Watch out for that little slip of tongue!

Do you have some acquaintances who like to testify about their spirituality or preach or give spiritual advice through their social media? I do. The fact that I was once a caretaker of a religious student fellowship has become a main reason why I have a significant amount of “religious social crusaders” , no derogatory meaning intended, on my contact list. I’m not saying I don’t like their “social media crusade”, that would be politically incorrect, I just found their statements unfavorable in some instances. And that’s why I choose to disregard many of their divine statements. But I do pay attention to their statements sometime.

A couple of days ago, I caught a glimpse on this statement coming from a social media account of a crusader;

“You can tell the size of your God by looking at the size of your worry list. The longer your worrying list, the smaller your God.”

It sounds divine and good and so full of heavenly aura; clearly telling the reader to believe in God and stop worrying.

What? You got a hunch that I’m going to tell you the other way around? No, I won’t! I will not tell you that unearthly statement is wrong. What kind of person do you think I am?

I simply would like to propose a probability of another way to perceive that statement. There is a possibility that statement implicitly communicating a very dangerous idea; God is a fiction.  Let’s rephrase the statement to clarify my point; the size of your God determined by the length of your worrying list. “Worrying list” can be normally assumed as an independent variable; you can choose what to put on your list, as level of worry is relative and subjective. And guess what can be perceived in that statement as the dependent variable; the size of God. In a way, that statement can be perceived like this: Your worry list is relative; God is relative then; you can decide the size of God; God is fiction.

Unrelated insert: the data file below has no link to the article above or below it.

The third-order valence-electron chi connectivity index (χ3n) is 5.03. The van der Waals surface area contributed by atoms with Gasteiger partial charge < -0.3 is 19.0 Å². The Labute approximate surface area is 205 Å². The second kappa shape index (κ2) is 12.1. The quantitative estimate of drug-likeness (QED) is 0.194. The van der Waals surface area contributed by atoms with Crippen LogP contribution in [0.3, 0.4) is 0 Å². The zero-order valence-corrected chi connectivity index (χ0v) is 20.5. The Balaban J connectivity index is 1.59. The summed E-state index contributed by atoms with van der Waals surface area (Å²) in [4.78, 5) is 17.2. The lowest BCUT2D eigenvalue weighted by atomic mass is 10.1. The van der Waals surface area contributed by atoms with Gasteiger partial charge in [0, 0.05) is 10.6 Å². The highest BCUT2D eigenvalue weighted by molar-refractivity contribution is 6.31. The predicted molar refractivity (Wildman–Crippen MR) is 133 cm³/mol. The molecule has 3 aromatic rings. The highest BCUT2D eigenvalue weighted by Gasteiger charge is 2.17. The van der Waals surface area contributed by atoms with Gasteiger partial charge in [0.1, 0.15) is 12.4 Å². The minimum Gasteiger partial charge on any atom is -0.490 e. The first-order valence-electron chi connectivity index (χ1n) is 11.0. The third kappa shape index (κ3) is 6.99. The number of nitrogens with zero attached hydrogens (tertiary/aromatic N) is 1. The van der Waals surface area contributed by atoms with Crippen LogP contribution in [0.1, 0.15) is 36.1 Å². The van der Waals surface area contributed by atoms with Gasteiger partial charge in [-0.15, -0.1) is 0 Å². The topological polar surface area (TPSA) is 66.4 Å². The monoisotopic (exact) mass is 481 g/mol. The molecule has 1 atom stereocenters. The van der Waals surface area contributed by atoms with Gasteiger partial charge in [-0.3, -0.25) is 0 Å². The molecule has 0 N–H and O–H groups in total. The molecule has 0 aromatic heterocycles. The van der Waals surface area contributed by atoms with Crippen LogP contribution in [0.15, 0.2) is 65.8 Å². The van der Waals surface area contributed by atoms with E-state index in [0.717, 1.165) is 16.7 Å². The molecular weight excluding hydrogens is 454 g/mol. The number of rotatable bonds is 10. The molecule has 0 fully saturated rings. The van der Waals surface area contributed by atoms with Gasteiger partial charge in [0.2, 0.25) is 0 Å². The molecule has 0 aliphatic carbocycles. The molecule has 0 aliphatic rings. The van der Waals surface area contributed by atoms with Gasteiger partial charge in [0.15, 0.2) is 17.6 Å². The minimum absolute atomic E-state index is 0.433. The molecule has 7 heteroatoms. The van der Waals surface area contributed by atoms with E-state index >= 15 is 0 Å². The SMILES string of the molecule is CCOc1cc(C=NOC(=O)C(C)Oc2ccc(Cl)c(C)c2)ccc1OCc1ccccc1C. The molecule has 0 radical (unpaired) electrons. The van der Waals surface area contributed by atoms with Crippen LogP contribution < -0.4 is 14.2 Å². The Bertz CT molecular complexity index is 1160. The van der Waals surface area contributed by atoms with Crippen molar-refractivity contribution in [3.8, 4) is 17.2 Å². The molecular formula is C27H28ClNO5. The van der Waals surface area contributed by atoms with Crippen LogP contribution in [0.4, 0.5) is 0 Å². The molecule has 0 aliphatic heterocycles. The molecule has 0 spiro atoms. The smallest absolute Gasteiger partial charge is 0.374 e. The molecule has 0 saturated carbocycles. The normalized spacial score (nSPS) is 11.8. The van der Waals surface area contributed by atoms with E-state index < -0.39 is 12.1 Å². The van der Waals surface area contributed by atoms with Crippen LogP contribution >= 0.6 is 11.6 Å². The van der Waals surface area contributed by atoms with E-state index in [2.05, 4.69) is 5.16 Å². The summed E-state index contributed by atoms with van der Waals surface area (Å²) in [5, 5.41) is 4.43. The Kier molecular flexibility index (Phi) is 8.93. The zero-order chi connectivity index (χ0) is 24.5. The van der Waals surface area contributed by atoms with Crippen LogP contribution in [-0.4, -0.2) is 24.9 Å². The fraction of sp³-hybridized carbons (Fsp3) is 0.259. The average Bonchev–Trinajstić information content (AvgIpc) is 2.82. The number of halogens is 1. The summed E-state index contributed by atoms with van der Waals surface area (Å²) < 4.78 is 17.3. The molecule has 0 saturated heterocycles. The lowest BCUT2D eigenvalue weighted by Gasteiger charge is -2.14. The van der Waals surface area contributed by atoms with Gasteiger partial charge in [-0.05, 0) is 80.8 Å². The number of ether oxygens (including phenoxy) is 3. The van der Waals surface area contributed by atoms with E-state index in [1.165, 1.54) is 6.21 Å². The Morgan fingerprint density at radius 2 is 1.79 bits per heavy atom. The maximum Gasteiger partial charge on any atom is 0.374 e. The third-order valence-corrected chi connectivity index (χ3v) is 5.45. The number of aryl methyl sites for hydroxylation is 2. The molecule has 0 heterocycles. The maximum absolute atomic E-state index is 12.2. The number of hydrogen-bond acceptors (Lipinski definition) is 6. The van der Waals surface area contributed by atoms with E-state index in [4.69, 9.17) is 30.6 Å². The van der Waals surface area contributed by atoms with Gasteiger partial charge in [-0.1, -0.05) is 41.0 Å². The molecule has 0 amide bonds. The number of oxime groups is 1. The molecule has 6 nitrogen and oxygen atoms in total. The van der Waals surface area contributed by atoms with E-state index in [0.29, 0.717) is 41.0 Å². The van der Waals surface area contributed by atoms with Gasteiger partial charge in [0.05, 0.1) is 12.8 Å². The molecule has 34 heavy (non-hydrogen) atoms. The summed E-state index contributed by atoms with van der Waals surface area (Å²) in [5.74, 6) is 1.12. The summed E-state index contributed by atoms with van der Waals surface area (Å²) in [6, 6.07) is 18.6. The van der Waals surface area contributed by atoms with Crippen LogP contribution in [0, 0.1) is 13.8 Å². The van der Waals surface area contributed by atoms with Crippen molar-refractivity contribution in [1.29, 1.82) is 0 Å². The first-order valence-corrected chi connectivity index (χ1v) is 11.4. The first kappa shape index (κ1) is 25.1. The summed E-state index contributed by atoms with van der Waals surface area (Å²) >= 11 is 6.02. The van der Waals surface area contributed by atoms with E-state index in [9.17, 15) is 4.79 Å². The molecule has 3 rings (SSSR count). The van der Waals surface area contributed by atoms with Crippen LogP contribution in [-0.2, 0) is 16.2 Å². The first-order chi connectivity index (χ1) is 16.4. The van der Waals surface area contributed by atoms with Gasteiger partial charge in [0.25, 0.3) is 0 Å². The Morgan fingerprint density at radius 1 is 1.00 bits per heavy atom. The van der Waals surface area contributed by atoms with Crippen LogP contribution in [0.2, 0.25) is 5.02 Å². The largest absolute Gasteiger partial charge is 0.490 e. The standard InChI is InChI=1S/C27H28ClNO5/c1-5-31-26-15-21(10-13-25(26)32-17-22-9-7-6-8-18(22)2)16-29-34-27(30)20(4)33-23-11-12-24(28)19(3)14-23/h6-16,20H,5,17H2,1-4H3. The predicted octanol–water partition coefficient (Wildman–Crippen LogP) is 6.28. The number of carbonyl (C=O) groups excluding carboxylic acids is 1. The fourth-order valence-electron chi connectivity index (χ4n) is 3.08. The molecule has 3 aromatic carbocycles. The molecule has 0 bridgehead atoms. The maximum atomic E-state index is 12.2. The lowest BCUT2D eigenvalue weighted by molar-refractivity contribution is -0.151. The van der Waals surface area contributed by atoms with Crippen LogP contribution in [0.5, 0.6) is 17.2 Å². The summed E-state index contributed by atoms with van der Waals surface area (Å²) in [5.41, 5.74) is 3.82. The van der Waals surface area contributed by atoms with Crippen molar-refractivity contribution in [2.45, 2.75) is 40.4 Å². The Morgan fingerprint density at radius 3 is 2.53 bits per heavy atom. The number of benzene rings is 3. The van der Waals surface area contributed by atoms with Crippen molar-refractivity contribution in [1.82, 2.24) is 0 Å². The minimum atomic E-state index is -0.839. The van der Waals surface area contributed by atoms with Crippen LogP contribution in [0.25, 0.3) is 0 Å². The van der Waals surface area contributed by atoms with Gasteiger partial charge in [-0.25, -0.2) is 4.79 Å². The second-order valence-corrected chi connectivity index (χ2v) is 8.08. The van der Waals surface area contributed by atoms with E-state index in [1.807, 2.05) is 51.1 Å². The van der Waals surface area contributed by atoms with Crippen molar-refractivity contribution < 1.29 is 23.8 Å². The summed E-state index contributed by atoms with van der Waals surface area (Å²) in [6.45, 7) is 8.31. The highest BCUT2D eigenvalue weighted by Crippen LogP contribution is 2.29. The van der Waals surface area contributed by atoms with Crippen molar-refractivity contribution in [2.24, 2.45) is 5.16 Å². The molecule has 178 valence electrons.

Again, I’m not saying the crusader is stating misleading statement. I’m simply proposing that there is a probability that statement might be misleadingly perceived.

My Bahasa teacher in my junior high school told me that the purposes of a message is to make the receiver understand what the sender is trying to communicate; therefore a sentence with multiple interpretations should be prevented. So, please, be careful with your statements, or your crusade.

P.S. try to read about fallacy and relate it to that statement. It is interesting to find so many ways to mislead people.

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“It is not good to have zeal without knowledge, nor to be hasty and miss the way.”

–Proverbs 19:2

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